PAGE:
Balvenie Caribbean Cask 14 y.o. Review

Balvenie Caribbean Cask 14 y.o.022

43% abv

Score:  83.5/100


I’m often a cynic with expressions like this, wondering how much rum influence we’ll see on the whisky.  Pondering whether or not it is just marketing.  Here, however, is a whisky absolutely emblazoned with the tattoo of sugar cane juice.

Weird mix, this.  And to be honest, I’m not sure how many malts could carry this off.  The heavy sherry woodiness of the Balvenie however, would seem to be a fairly solid vehicle for delivery in this case.

In simplest terms:  A sherried Speysider meets the relatively bold and synthetic flavors of a cheap rum (almost like a Bacardi Limon or something).  Love to know whose casks these were prior to their putting down roots in the warehouses at Balvenie.

Nose:  Some odd hints of pepper and pineapple.  Eucalyptus and pine.  Rum-raisin, brown sugar and apple.  Sharp citrus and orange marmalade.  A little bit of vanilla…and yeah…there’s a little bit of rum in there.  Coffee and toffee.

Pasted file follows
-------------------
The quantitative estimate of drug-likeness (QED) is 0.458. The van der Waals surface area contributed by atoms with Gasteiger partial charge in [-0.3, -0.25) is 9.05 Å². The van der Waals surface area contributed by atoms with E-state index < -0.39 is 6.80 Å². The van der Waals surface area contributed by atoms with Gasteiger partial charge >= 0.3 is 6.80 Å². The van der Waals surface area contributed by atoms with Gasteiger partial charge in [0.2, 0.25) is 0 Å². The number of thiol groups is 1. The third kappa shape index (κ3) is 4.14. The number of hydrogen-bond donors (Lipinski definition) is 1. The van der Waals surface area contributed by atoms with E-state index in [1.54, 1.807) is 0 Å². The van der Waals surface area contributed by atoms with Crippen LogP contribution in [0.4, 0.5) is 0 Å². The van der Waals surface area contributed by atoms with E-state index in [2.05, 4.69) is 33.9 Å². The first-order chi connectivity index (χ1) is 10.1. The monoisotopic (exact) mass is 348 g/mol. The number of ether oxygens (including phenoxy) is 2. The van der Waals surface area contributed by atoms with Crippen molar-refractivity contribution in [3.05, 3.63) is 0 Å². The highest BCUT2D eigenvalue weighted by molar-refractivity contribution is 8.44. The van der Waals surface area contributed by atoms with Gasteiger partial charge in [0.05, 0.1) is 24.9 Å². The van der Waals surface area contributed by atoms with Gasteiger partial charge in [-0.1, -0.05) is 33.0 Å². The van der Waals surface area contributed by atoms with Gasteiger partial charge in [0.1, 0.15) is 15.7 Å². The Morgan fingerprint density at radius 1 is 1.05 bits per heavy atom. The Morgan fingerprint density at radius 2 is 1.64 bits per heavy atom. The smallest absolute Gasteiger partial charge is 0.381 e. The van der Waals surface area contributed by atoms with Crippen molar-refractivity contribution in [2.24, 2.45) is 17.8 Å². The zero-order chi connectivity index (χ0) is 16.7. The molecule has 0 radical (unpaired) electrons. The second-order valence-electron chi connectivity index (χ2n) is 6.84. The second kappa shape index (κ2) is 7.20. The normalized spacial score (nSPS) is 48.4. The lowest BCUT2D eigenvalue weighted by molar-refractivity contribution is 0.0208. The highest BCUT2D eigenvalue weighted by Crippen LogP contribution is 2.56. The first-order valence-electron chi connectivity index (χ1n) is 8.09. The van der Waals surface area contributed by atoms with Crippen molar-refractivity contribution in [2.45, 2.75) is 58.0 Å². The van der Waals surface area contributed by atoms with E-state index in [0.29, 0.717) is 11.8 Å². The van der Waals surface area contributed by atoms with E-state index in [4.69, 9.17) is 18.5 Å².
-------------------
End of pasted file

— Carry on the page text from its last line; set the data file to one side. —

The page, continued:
Palate:  Tobacco and spice.  Orange, pineapple and lemon.  Sprite or 7-Up (lemonade, for our friends in the UK).  Sharp burnt-sugar rummy notes.  toothpicks.  Pith and a bit of mint again.

Neat.  But not really my cup of tea (or whisky).


– Reviewed by:  Curt

– Photo:  Curt

Balvenie Signature 12 y.o. Review

Balvenie Signature 12 y.o.007

40% abv

Score:  84.5/100


“Fifteen men on the dead man’s chest

Yo-ho-ho, and a bottle of rum!

Drink and the devil had done for the rest

Yo-ho-ho, and a bottle of rum!”